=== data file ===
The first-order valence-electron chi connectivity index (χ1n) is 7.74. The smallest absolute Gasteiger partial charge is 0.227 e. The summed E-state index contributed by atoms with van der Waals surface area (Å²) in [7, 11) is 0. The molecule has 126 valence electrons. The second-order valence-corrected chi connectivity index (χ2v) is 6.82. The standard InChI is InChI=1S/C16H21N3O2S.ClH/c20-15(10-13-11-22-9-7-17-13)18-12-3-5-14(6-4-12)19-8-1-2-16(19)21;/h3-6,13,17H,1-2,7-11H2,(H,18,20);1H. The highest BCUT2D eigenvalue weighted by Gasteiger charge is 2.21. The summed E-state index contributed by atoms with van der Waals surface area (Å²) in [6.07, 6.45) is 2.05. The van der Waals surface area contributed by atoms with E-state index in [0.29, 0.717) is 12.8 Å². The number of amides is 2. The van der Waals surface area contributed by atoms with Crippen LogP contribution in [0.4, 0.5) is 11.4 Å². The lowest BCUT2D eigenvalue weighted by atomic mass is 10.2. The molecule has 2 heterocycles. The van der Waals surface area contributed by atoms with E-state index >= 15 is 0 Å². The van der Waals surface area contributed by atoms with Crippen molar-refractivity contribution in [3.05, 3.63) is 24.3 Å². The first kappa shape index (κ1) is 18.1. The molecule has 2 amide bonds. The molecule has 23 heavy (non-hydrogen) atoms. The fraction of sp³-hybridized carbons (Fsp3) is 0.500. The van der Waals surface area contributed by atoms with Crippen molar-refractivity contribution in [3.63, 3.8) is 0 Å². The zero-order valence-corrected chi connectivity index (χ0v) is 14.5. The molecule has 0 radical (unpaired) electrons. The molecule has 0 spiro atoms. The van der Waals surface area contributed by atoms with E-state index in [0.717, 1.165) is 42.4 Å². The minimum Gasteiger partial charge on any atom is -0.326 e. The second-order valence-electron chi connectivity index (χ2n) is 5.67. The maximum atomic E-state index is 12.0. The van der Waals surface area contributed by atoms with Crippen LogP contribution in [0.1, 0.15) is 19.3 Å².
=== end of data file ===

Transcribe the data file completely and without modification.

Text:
The first-order valence-electron chi connectivity index (χ1n) is 7.74. The smallest absolute Gasteiger partial charge is 0.227 e. The summed E-state index contributed by atoms with van der Waals surface area (Å²) in [7, 11) is 0. The molecule has 126 valence electrons. The second-order valence-corrected chi connectivity index (χ2v) is 6.82. The standard InChI is InChI=1S/C16H21N3O2S.ClH/c20-15(10-13-11-22-9-7-17-13)18-12-3-5-14(6-4-12)19-8-1-2-16(19)21;/h3-6,13,17H,1-2,7-11H2,(H,18,20);1H. The highest BCUT2D eigenvalue weighted by Gasteiger charge is 2.21. The summed E-state index contributed by atoms with van der Waals surface area (Å²) in [6.07, 6.45) is 2.05. The van der Waals surface area contributed by atoms with E-state index in [0.29, 0.717) is 12.8 Å². The number of amides is 2. The van der Waals surface area contributed by atoms with Crippen LogP contribution in [0.4, 0.5) is 11.4 Å². The lowest BCUT2D eigenvalue weighted by atomic mass is 10.2. The molecule has 2 heterocycles. The van der Waals surface area contributed by atoms with E-state index >= 15 is 0 Å². The van der Waals surface area contributed by atoms with Crippen molar-refractivity contribution in [3.05, 3.63) is 24.3 Å². The first kappa shape index (κ1) is 18.1. The molecule has 2 amide bonds. The molecule has 23 heavy (non-hydrogen) atoms. The fraction of sp³-hybridized carbons (Fsp3) is 0.500. The van der Waals surface area contributed by atoms with Crippen molar-refractivity contribution in [3.63, 3.8) is 0 Å². The zero-order valence-corrected chi connectivity index (χ0v) is 14.5. The molecule has 0 radical (unpaired) electrons. The molecule has 0 spiro atoms. The van der Waals surface area contributed by atoms with E-state index in [0.717, 1.165) is 42.4 Å². The minimum Gasteiger partial charge on any atom is -0.326 e. The second-order valence-electron chi connectivity index (χ2n) is 5.67. The maximum atomic E-state index is 12.0. The van der Waals surface area contributed by atoms with Crippen LogP contribution in [0.1, 0.15) is 19.3 Å².